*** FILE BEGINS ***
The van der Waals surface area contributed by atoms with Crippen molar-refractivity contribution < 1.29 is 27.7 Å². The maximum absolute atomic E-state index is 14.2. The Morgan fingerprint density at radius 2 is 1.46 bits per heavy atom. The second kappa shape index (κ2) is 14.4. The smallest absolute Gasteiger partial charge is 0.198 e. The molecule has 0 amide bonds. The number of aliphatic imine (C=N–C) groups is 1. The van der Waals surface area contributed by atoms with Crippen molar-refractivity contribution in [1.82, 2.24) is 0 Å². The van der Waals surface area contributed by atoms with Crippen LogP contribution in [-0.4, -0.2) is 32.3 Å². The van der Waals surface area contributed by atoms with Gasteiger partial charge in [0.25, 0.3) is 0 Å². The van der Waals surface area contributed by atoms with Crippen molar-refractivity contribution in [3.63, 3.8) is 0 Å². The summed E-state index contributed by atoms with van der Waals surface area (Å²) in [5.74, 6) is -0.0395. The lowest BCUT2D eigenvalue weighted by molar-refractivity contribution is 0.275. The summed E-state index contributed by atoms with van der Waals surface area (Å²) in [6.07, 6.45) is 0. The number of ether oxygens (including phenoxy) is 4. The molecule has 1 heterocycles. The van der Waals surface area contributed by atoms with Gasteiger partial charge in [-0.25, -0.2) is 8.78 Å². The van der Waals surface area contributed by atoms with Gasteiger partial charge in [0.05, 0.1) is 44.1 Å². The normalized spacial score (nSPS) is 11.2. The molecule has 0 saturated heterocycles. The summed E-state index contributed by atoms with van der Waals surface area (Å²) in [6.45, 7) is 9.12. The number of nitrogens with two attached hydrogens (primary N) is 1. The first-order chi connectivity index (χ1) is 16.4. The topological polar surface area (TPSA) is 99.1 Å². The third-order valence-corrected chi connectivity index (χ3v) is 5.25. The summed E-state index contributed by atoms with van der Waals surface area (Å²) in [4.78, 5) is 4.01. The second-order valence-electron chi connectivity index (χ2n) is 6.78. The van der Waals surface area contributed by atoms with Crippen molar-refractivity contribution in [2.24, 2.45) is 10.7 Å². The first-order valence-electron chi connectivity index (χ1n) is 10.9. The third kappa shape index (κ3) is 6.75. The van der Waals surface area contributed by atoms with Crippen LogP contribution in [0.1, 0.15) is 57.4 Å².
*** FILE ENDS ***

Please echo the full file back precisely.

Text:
The van der Waals surface area contributed by atoms with Crippen molar-refractivity contribution < 1.29 is 27.7 Å². The maximum absolute atomic E-state index is 14.2. The Morgan fingerprint density at radius 2 is 1.46 bits per heavy atom. The second kappa shape index (κ2) is 14.4. The smallest absolute Gasteiger partial charge is 0.198 e. The molecule has 0 amide bonds. The number of aliphatic imine (C=N–C) groups is 1. The van der Waals surface area contributed by atoms with Crippen molar-refractivity contribution in [1.82, 2.24) is 0 Å². The van der Waals surface area contributed by atoms with Crippen LogP contribution in [-0.4, -0.2) is 32.3 Å². The van der Waals surface area contributed by atoms with Gasteiger partial charge in [0.25, 0.3) is 0 Å². The van der Waals surface area contributed by atoms with Crippen molar-refractivity contribution in [3.63, 3.8) is 0 Å². The summed E-state index contributed by atoms with van der Waals surface area (Å²) in [5.74, 6) is -0.0395. The lowest BCUT2D eigenvalue weighted by molar-refractivity contribution is 0.275. The summed E-state index contributed by atoms with van der Waals surface area (Å²) in [6.07, 6.45) is 0. The number of ether oxygens (including phenoxy) is 4. The molecule has 1 heterocycles. The van der Waals surface area contributed by atoms with Gasteiger partial charge in [-0.25, -0.2) is 8.78 Å². The van der Waals surface area contributed by atoms with Gasteiger partial charge in [0.05, 0.1) is 44.1 Å². The normalized spacial score (nSPS) is 11.2. The molecule has 0 saturated heterocycles. The summed E-state index contributed by atoms with van der Waals surface area (Å²) in [6.45, 7) is 9.12. The number of nitrogens with two attached hydrogens (primary N) is 1. The first-order chi connectivity index (χ1) is 16.4. The topological polar surface area (TPSA) is 99.1 Å². The third-order valence-corrected chi connectivity index (χ3v) is 5.25. The summed E-state index contributed by atoms with van der Waals surface area (Å²) in [4.78, 5) is 4.01. The second-order valence-electron chi connectivity index (χ2n) is 6.78. The van der Waals surface area contributed by atoms with Crippen molar-refractivity contribution in [2.24, 2.45) is 10.7 Å². The first-order valence-electron chi connectivity index (χ1n) is 10.9. The third kappa shape index (κ3) is 6.75. The van der Waals surface area contributed by atoms with Crippen LogP contribution in [0.1, 0.15) is 57.4 Å².